Skip to main content

See also:

Movies Out of this World

I just read a fascinating book: Rumors of Another World by Phillip Yancey. I've read other works of his in the past. He is an interesting soul with some unique viewpoints of life and religion. Within its 244 pages, I found a lot of nuggets including the quote below from Michelangelo.

So now from this mad passion

Which made me take art for an idol and a king

I have learnt the burden of error that it bore.

And what misfortune springs from man's desires.

The world's frivolities have robbed me of the time.

That I was given for reflecting upon God.

I'm an author and a filmmaker of Christian materials. My daily work brings me into contact with creative types from both media. I get the impression from many of them that despite the fact that their lips speak of working for God, the primary motivation for their efforts appear to be personal in nature. Face it, folks. There is great glory to be obtained by being a figure in the public eye. And lucrative financial blessings can follow. Not many can withstand the challenge of success. Human nature craves recognition and acceptance.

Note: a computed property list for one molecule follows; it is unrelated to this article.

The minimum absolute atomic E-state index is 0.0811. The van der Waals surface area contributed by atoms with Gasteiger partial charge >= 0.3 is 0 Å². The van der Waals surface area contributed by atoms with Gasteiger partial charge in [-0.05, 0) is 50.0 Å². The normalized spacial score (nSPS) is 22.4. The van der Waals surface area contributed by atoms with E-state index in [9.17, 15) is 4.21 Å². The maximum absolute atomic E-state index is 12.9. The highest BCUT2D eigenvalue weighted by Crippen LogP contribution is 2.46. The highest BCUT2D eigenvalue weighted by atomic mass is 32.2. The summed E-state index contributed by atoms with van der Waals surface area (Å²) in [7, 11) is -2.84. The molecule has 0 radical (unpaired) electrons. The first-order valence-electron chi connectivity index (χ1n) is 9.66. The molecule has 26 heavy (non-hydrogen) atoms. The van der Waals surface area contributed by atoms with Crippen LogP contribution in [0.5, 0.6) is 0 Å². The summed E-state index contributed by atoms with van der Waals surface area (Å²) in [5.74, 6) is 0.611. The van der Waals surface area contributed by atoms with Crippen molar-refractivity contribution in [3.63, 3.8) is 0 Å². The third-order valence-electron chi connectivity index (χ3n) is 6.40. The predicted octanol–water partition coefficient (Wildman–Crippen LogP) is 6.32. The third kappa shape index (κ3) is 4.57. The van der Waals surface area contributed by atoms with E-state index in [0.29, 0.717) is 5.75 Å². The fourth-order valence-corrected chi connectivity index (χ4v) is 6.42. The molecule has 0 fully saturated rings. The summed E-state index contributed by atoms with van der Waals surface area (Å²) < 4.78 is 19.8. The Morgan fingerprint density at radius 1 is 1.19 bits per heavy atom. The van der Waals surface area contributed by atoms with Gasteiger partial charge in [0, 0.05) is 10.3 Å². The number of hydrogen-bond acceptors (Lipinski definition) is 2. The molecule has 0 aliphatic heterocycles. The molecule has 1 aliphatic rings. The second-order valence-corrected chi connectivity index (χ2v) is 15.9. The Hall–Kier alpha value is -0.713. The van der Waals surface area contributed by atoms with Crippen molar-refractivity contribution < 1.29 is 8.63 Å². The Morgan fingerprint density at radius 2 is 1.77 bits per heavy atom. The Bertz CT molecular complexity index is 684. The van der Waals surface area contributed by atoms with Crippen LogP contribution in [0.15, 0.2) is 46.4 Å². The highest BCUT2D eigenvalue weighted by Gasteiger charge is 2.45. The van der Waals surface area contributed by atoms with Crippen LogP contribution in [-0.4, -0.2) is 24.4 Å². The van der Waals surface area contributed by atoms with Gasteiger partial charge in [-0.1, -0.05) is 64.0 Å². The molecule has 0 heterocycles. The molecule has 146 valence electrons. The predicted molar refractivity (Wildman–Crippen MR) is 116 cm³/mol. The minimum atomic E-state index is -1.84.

Both of those things also appeal to secular film makers. Thus there is inbuilt conflict of interest for those seeking to serve the Savior through media. The temptation is great to let that art become an idol as Michelangelo pointed out so many years ago. Even if Christian film makers don't get caught up in the ego trip trap, they might start to glorify the art of movie making. For some reason the world gets the notion that things pertaining to God have to be opulent and flashy. God's dealings with the world seem to usually not employ those hype techniques. He seems to take delight in confounding the worldly wise things and people of the world with the simple and imperfect. Ironically, for some of those film makers who stress striving for quality of production facets of films, a suggestion that they live a life of highest quality leads to protests using the words legalism, grace, and judgmental.

Entertainment can serve as an idol for both producer and consumer. Check out this essay by Franklin Graham. http://billygraham.org/decision-magazine/april-2014/hollywood-entertaining-ourselves-to-death/

We've become a world obsessed by entertainment whether it is media related or golf or cruises or mountain climbing or whatever. And while we're off enjoying our leisure time and excess financial resources, who is taking care of the widows and orphans, as described in the Bible as pure religion? Christian movie makers need to produce films that educate believers in their faith and exhort them to become disciples at the same time they provide entertainment. And film viewers need to support them in their efforts - but not put them on any kind of pedestal.